Two days in Salzburg

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Two days in Salzburg

June 19, 2020 Austria 0

The Altstadt of Salzburg is pretty. It has horse-drawn carriages, and floral displays in central parks that befit European regency. A bridge with a thousand love locks crosses the river, and a large fountain sits in one of its squares. Mozart’s birthplace is an attractive yellow piece of traditional western architecture. It all tastes simultaneously very rich and sweet.

Yet a town requires heart beneath deliberate civility to be more substantial than a theme park selling decadence. Consequently, the greatest part of Salzburg is mixing in or getting out. Via the former one may find real people doing relatable activities, engaging outside the fiction of Little Lord Fauntleroy. The latter is nature, of which Austria is a trove.

Mixing in does not require breaking the air of class or leaving the Altstadt in search of sin, but rather finding the streets that sell food, drink, or items that are not marketable baroque. For instance, a restaurant in which I stopped had a chef cooking with gusto and breadsticks on the table, both of which were special because of their normality. A food van sold meat and cheese. A couple were getting married in a cherry picker.

Residenzplatz in Salzburg [Photo: Jamie Wills]

Tying the knot in a piece of industrial equipment whilst surrounded by antique bourgeois design is wholly respectable, because weddings are well-suited to farce, at least according to television. And as it is television and movies that inspire the tourists to come to old Salzburg, Salzburg must accept its burden. Like the theory of art, in which Artwork A produces counter cod philosophy B, Salzburg’s gentile image demands the presence of a JCB.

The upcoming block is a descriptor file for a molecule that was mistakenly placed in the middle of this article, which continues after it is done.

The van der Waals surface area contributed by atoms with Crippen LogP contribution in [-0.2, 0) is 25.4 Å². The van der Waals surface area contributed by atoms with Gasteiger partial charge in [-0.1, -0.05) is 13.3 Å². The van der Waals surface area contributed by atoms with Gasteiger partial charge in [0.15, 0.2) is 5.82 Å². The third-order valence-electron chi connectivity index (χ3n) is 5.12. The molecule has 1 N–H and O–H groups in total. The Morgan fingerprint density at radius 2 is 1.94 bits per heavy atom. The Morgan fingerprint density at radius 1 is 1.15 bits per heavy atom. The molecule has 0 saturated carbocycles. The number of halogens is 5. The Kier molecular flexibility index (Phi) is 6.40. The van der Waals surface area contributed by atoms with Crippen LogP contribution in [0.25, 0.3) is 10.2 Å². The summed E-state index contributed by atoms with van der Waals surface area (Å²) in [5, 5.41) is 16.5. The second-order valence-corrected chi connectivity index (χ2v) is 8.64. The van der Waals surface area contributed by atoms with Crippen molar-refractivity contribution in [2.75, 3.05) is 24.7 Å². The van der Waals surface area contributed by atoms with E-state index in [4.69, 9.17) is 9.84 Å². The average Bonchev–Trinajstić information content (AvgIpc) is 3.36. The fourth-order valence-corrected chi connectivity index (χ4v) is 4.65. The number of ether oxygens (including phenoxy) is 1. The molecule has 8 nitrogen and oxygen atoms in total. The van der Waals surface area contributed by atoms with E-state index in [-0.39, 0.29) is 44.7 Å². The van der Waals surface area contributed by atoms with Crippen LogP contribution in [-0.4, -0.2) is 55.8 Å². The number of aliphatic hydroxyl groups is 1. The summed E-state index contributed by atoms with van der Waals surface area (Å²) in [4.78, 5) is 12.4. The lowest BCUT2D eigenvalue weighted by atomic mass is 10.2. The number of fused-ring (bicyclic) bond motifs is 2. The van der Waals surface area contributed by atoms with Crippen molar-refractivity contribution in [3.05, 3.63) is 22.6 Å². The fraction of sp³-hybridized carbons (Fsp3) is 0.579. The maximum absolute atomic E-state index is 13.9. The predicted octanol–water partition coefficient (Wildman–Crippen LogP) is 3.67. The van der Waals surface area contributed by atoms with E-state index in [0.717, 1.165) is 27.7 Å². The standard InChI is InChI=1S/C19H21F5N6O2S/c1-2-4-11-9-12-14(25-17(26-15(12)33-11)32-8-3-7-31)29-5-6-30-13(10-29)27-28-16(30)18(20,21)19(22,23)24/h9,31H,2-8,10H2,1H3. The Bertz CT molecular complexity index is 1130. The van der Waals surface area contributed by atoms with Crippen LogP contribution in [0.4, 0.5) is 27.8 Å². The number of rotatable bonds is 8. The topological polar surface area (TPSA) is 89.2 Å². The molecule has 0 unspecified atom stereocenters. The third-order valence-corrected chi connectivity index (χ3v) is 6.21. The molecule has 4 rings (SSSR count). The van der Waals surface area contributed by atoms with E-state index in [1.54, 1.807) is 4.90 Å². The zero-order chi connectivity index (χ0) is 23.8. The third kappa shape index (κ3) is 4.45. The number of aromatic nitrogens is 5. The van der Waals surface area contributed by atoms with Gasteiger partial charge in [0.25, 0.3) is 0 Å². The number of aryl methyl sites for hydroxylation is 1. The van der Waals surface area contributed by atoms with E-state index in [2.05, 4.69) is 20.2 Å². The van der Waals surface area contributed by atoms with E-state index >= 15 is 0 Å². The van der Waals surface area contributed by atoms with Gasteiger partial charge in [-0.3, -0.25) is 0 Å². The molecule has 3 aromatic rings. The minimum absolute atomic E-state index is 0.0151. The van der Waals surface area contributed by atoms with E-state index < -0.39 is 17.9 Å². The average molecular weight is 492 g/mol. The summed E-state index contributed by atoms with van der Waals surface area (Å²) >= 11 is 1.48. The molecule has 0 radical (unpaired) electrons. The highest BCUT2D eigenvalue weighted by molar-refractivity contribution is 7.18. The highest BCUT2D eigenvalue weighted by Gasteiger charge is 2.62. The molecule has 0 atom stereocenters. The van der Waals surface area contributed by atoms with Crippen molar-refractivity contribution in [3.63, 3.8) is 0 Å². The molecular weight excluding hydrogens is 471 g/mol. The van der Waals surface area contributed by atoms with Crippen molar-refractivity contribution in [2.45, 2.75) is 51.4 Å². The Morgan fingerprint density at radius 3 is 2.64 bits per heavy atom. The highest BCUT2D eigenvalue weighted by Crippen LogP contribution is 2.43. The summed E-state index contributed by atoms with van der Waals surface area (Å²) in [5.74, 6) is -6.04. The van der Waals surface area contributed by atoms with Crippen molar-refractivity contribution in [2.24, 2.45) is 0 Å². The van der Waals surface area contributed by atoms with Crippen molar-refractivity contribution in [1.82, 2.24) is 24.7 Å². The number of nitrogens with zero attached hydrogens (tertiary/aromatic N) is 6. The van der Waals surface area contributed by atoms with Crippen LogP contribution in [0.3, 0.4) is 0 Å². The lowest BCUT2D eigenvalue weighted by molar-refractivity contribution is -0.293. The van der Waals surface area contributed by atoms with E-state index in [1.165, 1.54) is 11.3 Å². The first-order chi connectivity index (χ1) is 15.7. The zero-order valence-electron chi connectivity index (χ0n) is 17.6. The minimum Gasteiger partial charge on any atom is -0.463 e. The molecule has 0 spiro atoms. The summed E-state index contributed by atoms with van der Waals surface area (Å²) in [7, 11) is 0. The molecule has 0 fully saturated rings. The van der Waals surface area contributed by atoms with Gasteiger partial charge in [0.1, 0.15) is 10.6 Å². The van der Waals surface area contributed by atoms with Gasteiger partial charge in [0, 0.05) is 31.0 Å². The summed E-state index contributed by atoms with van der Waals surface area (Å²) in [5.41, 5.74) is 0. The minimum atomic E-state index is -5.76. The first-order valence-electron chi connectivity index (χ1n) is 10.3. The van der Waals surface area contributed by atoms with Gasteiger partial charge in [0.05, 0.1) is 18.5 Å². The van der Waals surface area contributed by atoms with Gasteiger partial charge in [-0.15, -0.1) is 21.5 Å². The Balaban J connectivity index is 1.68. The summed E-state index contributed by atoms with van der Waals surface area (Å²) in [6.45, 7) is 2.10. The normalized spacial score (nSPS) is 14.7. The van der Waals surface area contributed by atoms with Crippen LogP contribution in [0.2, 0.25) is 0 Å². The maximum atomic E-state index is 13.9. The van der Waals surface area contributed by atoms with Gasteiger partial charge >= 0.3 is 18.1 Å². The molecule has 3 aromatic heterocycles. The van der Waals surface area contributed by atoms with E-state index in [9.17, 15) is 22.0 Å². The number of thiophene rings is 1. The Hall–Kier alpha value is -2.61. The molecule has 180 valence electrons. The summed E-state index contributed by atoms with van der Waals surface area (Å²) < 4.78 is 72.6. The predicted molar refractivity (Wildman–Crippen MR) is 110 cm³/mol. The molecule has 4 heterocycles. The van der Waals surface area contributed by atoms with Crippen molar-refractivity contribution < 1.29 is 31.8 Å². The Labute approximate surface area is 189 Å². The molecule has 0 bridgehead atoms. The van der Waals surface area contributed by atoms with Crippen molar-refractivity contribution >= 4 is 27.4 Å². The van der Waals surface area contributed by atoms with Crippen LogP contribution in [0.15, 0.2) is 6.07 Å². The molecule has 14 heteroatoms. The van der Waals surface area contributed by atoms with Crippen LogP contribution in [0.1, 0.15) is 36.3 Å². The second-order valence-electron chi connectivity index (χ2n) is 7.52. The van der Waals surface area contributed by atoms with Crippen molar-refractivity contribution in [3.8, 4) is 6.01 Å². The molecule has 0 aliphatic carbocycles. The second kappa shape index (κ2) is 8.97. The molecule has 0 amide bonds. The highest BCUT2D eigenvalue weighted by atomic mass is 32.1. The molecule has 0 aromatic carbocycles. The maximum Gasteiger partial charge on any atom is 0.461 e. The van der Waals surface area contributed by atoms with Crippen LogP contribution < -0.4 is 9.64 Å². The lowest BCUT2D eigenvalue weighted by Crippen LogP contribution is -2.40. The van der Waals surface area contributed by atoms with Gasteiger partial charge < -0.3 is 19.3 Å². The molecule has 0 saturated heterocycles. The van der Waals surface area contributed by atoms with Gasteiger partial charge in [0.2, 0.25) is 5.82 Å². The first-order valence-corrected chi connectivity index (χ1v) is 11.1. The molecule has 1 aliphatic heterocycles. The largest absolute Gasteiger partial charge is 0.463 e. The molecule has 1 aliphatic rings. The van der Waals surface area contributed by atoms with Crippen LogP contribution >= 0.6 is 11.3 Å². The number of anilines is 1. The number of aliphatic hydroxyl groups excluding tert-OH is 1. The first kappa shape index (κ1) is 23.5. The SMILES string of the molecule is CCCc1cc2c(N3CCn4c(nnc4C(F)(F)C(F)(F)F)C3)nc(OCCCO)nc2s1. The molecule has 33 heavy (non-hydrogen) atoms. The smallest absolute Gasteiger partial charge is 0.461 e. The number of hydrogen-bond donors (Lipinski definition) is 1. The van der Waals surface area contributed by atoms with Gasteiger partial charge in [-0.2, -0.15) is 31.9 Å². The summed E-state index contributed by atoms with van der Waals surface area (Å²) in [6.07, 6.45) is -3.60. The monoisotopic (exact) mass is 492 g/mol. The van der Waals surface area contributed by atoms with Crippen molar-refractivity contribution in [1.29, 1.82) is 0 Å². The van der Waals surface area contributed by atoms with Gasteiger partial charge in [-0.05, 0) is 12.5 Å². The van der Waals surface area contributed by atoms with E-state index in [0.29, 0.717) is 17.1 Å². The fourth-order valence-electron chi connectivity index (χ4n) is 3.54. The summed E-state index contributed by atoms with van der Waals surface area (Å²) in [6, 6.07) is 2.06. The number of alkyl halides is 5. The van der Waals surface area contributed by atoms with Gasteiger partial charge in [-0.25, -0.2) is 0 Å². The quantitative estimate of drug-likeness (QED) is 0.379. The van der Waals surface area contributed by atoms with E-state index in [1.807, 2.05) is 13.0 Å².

On the second day the pressure to be classical was too much, and so I strode up the hill to Fortress Hohensalzburg. Reaching the city’s castle is a harder and hotter walk than one might expect for such a short climb, but it nonetheless offers peace in trees, fallen leaves, and fungi, as well as numerous opportunities to look to the left and see the painted buildings below. The fortress itself is designed like a miniature walled hamlet, with its central courtyard and church, and can occupy an hour of curiosity for those ambivalent to the history.

Regardless of whether aristocrats’ piles of bricks are of interest, the sense of liberty on an Austrian hill, albeit a small one, is grand. The air seems clean, simply by being on the edge of the Austrian Alps. There is just enough exercise in the body to believe you’ve done something worthwhile, yet the promise of more, and greater, experiences lingers. That feeling that there is something bigger is symbolic, for it formed my conclusion of Salzburg: its grace may complement a trip to Austria, but Austria has a whole world beyond horse-drawn carriages and Mozart.

Looking down on Salzburg [Photo: Jamie Wills]